During a March 21st Council of the District of Columbia meeting, Councilmember David Grosso introduced a non-binding resolution urging the city to reassess its existing relationship with Wells Fargo and consider full divestment. Why? Grosso cited a number of different reasons for the review, but most notably, he said the bank’s status as a lender to the Dakota Access Pipeline project make it unfit to handle the city’s finances.
This should come as no surprise to those familiar with Washington, D.C.’s city government, which made the politically motivated decision last summer to divest its public retirement pension fund from fossil fuel companies. The ill-advised move proved a victory for a vocal minority, but a direct threat the long-term health of a fund heavily relied on by the city’s past and present employees. Some Protect our Pensions’ leaders aired early warnings about the financial repercussions about divestment dating back to 2014 when the City Council first considered divestment measures.
Over the past year, activists around the country have engaged a national divestment campaign to protest the nearly complete Dakota Access Pipeline, which will safely transport domestically-produced energy resources from North Dakota to refining markets in Illinois. However, those seeking divestment of this fully-approved and permitted project have run into mounting resistance from a growing choir of voices.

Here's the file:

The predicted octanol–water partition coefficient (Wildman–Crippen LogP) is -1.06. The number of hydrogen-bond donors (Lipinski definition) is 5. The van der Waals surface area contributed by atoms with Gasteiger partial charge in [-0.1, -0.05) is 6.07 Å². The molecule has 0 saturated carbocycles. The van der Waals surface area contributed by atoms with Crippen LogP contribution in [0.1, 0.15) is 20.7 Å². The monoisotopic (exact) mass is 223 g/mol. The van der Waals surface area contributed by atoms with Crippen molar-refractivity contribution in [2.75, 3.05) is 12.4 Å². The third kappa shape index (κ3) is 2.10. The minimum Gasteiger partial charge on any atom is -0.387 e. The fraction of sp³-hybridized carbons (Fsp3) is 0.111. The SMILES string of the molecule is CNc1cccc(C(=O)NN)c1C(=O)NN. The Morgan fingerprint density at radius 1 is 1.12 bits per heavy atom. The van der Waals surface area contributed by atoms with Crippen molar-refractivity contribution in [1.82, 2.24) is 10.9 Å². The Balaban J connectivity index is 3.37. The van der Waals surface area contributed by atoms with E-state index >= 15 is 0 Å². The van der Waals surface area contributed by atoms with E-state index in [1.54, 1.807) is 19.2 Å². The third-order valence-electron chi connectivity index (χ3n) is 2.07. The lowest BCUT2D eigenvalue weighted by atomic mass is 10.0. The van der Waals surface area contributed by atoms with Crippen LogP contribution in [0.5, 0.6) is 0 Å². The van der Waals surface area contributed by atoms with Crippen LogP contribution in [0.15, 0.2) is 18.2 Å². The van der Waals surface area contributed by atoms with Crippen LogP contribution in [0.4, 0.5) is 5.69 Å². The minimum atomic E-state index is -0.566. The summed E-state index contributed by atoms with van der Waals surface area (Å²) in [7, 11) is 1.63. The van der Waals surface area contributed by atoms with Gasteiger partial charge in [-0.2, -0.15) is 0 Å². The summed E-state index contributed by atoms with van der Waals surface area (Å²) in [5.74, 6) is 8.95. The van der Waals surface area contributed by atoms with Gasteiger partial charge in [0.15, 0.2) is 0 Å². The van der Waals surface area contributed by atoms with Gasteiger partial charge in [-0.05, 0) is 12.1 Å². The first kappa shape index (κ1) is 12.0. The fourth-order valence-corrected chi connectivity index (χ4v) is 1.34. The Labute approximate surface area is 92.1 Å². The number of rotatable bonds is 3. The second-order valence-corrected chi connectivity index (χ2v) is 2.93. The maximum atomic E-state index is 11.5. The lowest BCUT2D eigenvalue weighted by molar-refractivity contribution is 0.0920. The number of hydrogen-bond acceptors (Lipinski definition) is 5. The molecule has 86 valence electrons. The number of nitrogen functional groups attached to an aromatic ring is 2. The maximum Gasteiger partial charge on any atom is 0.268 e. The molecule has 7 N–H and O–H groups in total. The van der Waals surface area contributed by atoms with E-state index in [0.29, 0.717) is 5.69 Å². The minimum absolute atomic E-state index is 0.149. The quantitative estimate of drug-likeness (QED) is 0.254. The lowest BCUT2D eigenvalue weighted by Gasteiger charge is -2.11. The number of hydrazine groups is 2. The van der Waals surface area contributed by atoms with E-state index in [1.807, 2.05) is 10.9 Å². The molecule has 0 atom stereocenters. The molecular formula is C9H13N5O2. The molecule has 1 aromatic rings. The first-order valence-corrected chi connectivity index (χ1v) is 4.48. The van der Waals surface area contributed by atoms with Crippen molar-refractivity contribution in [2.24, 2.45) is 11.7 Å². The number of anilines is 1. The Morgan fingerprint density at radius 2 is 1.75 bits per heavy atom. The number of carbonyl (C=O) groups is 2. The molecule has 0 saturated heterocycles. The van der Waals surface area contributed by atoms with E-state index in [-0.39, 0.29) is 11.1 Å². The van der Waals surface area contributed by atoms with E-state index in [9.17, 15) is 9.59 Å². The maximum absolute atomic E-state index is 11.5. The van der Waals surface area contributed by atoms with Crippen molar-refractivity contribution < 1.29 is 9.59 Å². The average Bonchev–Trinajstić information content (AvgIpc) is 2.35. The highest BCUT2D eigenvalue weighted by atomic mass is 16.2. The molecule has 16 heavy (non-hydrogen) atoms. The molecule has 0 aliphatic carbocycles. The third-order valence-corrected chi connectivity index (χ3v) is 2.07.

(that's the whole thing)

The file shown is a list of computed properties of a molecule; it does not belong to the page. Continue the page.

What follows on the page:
Last month, the Los Angeles Times editorial board forcefully denounced an effort in the California Legislature to divest the state’s two largest public pensions funds from companies involved in building the pipeline. The proposed bill would “blow a multibillion-dollar hole in the pension funds,” the editorial board wrote, adding that the legislation was both “flawed and dangerous.”
Meanwhile, Michael Lynch, president of Strategic Energy & Economic Research, noted in Investor’s Business Daily that divesting from banks financing the project is “both unwise and unlikely to have any impact.”
Unwise indeed. San Francisco Treasurer José Cisneros recently warned divestment hawks that their political rhetoric could interfere with the city’s obligation to make sure investments are secure and yield a profit. “First and foremost, my responsibility is to keep the City’s money safe,” he said in statement.
Furthermore, severing a city’s ties with a major financial institution like Wells Fargo could cost taxpayers millions in asset management fees and potential penalties for prematurely terminating a contract.
Our nation’s capital has overcome great economic hardship in the past two decades as a result of disciplined financial stewardship. It would be a step backwards to allow prudent decision-making to be sidelined in favor of political convenience.